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News digest – childhood obesity, sugar and cancer confusion, personalised cell therapy and… robots?

by Justine Alford | Analysis

21 October 2017

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  • The BBC launched a ‘health tracker’ that allows you to check the performance of your local NHS hospital against three waiting time targets, including one for cancer. The results paint a worrying picture for cancer care across the country, which is why we’re running a campaign to tell Jeremy Hunt that NHS staff shortages are affecting cancer diagnostic services – join the campaign here.
  • In a bid to help tackle expanding waistlines, NHS England is stepping up action to combat ‘supersized’ and calorie-laden foods, banning large confectionary items and sharing bags from being sold in hospitals. These measures are one step towards helping make healthier food an easier option for hospital staff, patients and visitors, reported the BBC and Guardian.
  • And it’s not just hospitals that need to take action: the number of children who are obese when they start primary school is continuing to rise, reported The Telegraph and Guardian. New NHS figures have shown that close to 10% of kids entering primary school between 2016 and 2017 were obese. We’ve blogged about the issue before and the actions needed to tackle childhood obesity.
  • Big news for the world of immunotherapy this week as the US Food and Drug Administration approved a second engineered immune cell treatment called CAR T cell therapy. Used to treat a type of non Hodgkin lymphoma, it joins another similar treatment approved in August for a form of leukaemia. STAT News and Quartz have the details.
  • More on the subject of personalised treatment: a small clinical trial has, for the first time, used the characteristics of patients’ tumours to make therapy choices in people with rare cancers. Our news report explains why we need more trials such as this for patients with these diseases.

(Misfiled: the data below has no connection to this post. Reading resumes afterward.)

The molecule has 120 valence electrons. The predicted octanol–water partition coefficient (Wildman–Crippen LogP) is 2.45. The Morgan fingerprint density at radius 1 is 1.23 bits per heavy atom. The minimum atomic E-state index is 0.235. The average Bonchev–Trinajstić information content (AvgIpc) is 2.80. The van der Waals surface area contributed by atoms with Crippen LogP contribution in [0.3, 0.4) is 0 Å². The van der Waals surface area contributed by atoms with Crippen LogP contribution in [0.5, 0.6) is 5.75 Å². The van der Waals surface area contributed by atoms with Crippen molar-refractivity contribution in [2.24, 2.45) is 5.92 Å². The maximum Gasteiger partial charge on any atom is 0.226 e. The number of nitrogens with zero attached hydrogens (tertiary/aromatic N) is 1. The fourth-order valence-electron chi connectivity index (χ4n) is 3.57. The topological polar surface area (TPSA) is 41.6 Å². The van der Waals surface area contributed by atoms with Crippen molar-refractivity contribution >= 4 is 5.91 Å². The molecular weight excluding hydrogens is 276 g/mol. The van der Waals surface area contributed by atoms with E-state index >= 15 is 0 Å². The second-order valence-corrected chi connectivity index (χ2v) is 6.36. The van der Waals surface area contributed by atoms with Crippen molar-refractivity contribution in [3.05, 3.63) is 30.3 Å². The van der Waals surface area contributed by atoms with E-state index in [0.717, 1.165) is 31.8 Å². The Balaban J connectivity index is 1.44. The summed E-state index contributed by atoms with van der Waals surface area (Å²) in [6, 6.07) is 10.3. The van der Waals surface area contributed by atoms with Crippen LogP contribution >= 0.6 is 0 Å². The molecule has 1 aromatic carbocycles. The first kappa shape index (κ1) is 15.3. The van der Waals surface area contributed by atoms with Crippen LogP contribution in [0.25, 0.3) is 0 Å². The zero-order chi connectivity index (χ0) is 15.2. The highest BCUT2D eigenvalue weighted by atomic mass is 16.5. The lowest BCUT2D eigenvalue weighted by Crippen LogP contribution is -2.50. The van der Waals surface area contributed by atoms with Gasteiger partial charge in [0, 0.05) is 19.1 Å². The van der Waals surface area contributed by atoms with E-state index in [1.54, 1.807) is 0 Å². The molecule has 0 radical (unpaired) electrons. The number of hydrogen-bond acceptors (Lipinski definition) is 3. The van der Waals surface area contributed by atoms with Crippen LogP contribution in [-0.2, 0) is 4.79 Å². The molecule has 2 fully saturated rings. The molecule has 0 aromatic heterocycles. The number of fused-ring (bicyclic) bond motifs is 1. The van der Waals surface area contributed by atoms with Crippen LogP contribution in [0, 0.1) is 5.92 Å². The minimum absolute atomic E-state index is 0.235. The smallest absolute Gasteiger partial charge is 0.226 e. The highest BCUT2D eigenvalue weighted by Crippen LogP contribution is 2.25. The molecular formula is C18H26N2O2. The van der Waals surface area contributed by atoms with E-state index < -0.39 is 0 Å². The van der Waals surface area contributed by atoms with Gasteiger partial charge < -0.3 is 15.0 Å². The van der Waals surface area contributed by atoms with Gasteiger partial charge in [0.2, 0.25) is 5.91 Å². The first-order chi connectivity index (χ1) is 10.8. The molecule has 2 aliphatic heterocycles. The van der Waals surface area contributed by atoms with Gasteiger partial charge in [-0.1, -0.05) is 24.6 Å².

Number of the week


The average number of DNA mistakes needed to turn a cell cancerous, according to new research.

  • New research has suggested the Government’s sugary drinks tax could have a positive effect when it comes into force next year. The study shows that Jamie Oliver’s restaurant chain reported a drop in sales of sugar-sweetened beverages after introducing a 10p increase on those drinks, along with an explanation. The Guardian and others have more details on the findings.
  • Speaking of sugar, misleading stories surfaced this week suggesting that scientists have cracked how sugar makes tumours more aggressive. While adding to researchers’ understanding of how cancer cells use sugar to fuel their growth, the study looked at yeast and human cells in the lab, not sugar in patients’ diets. Our blog post has all you need to know about sugar and cancer.
  • The NHS caused a stir this week with plans to prevent certain patients in Hertfordshire from having surgery unless they lose weight or quit smoking, in order to free up an overstretched NHS. Read The Times and Telegraph for the Royal College of Surgeons’ criticisms of the move.
  • A new UK study has tallied up the number of genetic mistakes in cells that are needed for cancer to develop, finding that fewer than 10 can turn a healthy cell cancerous. Our news report explains how this discovery could help the development of targeted drugs in the future, and here’s the BBC’s take.
  • Eye-grabbing headlines reporting that men who have given 5 or more partners oral sex have a higher risk of head and neck cancer may have caused fears this week. A new study looked at the links between risks of developing this cancer, smoking and infection with the human papillomavirus, which can be spread through oral sex. But the overall risk of men developing this cancer in their lifetime is still very low and, as we told The Sun, it’s more important to stop smoking and drink less booze to lower your cancer risk.
  • Showing many hands make light work, a collaboration created by Cancer Research UK may have found a way to target a key molecule in cancer thought to be ‘undruggable’. As our press release and PharmaTimes detail, this could lead to treatments that stop this faulty protein from fuelling cancer growth.

And finally

  • Could robots help improve breast cancer diagnosis? Despite The Express headline, that’s not quite what new research was suggesting. Using tissue samples and patient information, scientists trained a computer system to help pick out breast lumps that have a high risk of becoming cancerous. The hope is that such tech could reduce the number of women having unnecessary surgery. But at the moment, it’s not clear whether this method is better at spotting high risk lesions than existing techniques.